Timeline to the next war?

Roberta posed an interesting question this morning, and answered it.

Y’know what the upper-limit boundary to the time between really honkin’ big wars is?  The lifespan of the participants in the previous one.  Seriously, check your history books.  Oh, you’ll get a few outliers and there’s regional variations, but about the time the bulk of the guys who fought amidst massive loss of life are dead, another opportunity to look at people’s inside on a large scale comes along.

There’s more at the link.

Earthbound Misfit picked up the ball.

War is a messy business. A war between nations who possess nuclear weapons and the means to attack with them anywhere on Earth may turn out very badly, indeed. And then, it is not uncommon for famine to follow war like a ragged stepchild. If nuclear weapons are widely used, a global famine is almost a certainty, a famine that no amount of “prepping” will ensure survival from its effects. Not to mention that when things break down like that, disease is almost certain.

But the Russians have almost forgotten the suffering of the Great Patriotic War, suffering that was severe enough to deter the leaders of the Soviet Union from getting into a general war. The Chinese have almost forgotten the massive suffering of their civil war and the second Sino-Japanese War. As for our own warhawks, the oceanic moats have kept the effects of war away from our soil for 150 years (200 years since foreign armies trod on our soil). But the oceans will not keep ICBMs away. If nuclear weapons are indeed used, only a starry-eyed fool would believe that there would be any distinction drawn between “tactical” and “strategic” nuclear uses.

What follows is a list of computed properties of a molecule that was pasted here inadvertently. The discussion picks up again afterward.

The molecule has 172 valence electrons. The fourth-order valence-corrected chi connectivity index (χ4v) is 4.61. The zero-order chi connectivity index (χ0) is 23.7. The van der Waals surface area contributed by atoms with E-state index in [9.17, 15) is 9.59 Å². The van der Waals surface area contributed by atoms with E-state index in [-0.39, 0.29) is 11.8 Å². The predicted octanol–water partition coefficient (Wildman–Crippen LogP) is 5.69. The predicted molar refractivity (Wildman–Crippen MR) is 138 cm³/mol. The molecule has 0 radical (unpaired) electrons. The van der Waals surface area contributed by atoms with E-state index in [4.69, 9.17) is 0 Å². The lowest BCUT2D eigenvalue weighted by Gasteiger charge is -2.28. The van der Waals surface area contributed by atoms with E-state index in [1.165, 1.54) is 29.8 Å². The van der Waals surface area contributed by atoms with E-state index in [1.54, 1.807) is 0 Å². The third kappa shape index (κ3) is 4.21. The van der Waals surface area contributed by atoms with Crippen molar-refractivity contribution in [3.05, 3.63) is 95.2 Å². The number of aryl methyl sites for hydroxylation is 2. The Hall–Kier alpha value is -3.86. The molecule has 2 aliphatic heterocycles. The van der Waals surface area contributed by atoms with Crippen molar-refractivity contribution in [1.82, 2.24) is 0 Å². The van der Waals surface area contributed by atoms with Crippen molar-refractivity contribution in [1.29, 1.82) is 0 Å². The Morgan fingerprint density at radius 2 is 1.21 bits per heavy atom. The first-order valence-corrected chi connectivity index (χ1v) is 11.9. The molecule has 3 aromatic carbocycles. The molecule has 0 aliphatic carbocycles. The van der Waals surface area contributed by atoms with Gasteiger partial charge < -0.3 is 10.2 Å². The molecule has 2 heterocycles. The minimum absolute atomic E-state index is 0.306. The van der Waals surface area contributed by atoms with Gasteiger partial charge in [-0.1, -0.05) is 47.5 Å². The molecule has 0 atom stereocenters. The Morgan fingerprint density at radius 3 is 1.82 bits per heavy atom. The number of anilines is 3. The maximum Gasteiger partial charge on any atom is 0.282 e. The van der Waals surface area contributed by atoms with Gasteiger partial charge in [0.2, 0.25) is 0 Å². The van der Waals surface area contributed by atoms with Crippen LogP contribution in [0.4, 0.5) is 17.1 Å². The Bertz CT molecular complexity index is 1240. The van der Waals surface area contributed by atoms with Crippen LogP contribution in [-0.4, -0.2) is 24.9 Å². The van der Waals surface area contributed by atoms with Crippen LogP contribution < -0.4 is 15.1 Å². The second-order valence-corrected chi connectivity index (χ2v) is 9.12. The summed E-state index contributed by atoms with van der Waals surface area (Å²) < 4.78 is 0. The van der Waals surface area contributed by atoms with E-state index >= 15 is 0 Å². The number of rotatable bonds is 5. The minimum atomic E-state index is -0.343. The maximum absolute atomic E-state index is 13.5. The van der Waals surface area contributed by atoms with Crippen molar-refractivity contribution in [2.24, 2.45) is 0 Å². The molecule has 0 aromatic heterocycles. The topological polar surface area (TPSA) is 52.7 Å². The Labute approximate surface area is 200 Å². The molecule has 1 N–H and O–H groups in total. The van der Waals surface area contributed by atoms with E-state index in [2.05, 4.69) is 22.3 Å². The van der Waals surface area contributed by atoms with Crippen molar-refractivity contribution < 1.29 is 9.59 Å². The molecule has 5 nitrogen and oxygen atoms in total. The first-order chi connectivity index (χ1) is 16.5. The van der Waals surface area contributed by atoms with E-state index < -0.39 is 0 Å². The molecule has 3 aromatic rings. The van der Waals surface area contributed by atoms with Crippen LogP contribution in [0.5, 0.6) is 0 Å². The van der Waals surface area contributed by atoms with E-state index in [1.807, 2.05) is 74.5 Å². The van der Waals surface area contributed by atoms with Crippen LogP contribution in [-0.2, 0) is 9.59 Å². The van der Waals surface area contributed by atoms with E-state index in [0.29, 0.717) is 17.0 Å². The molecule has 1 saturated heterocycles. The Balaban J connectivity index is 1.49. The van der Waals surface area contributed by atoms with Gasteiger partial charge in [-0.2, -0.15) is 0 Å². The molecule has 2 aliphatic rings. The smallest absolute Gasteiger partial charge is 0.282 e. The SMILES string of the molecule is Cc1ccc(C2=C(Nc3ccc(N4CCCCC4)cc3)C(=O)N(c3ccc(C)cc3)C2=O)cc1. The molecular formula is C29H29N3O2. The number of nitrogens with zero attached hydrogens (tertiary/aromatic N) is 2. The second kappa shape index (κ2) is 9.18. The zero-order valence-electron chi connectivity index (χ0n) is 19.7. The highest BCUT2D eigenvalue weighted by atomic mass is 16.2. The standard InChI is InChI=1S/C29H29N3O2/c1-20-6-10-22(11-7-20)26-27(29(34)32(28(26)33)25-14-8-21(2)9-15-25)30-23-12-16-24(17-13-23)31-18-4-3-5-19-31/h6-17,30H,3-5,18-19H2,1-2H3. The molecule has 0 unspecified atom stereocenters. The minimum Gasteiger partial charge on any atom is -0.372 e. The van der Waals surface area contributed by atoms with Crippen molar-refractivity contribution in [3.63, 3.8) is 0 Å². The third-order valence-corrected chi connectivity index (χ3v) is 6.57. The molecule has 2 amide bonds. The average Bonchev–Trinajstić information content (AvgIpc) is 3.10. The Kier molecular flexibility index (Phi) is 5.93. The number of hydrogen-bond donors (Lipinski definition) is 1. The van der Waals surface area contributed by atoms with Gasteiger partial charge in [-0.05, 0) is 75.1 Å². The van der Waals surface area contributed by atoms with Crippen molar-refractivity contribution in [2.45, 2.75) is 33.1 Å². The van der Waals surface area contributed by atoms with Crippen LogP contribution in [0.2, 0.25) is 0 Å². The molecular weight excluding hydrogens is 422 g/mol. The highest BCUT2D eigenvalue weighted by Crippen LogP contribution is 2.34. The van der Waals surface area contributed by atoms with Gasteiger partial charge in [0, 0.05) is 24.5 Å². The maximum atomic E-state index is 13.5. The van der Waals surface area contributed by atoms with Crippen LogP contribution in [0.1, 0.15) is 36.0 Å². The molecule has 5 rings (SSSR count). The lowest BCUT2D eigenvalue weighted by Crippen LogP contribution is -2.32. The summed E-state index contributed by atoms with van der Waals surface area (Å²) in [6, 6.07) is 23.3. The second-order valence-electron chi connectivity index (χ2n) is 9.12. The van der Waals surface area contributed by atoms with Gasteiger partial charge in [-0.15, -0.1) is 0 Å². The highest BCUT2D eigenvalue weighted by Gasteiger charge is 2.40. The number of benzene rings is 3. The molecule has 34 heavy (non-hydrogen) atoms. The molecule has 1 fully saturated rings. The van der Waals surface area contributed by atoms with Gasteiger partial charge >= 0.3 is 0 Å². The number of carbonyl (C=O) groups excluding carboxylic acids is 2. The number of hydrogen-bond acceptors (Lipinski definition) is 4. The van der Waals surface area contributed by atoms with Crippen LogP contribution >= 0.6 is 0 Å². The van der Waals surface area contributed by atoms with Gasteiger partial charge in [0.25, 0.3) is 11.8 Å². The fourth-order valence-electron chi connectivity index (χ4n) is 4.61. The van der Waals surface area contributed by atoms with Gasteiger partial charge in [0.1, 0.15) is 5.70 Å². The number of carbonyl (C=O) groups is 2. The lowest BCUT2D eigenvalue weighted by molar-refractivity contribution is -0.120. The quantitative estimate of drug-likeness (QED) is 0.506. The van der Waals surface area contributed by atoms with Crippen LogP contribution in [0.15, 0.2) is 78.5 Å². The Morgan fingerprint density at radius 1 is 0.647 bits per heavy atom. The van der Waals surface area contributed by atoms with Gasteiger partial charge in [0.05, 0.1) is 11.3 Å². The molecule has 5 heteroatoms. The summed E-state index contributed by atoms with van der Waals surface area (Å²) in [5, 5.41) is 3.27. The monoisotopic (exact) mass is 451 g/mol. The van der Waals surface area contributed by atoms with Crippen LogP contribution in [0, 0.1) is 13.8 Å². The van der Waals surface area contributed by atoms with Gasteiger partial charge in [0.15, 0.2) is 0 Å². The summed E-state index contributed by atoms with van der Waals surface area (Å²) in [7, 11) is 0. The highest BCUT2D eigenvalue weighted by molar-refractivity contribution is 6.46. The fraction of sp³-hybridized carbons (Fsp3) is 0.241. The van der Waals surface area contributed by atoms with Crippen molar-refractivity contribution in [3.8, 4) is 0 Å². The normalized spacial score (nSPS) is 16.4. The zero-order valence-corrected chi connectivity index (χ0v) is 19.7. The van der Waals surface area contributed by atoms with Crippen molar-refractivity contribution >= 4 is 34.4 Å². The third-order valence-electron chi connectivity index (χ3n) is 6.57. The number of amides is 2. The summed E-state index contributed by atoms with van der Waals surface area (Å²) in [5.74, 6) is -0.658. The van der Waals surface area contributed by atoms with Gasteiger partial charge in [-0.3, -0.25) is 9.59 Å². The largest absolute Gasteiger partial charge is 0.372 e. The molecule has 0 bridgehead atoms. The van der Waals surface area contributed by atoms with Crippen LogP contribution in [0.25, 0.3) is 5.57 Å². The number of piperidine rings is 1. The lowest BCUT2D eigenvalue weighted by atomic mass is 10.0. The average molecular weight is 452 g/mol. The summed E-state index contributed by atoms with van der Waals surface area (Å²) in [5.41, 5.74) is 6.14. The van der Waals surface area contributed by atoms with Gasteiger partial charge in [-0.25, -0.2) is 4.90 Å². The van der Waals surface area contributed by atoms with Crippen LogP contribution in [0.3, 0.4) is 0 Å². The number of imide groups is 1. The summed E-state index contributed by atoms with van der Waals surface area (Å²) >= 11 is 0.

It takes all sides to a potential conflict to keep the peace and work things out. It only takes one side to start a war.

Again, more at the link.

I think both of them are absolutely correct.  There are so few people in our society today with personal, halitosis-range experience of battle, bloodshed and death that to most of us, war’s become more of a sanitized Hollywood entertainment image than the horrific ghastliness it really is.  Relative to the whole of the society in which we live, very few people have witnessed a friend killed in battle;  very few people have had a friend raped and murdered in a conflict without borders;  very few people have lived through extended civil strife, subject to all the hazards and horrors of that environment;  very few people remember what it means, and what it costs, to live in the shattered ruins of a nation – for that matter, an entire continent.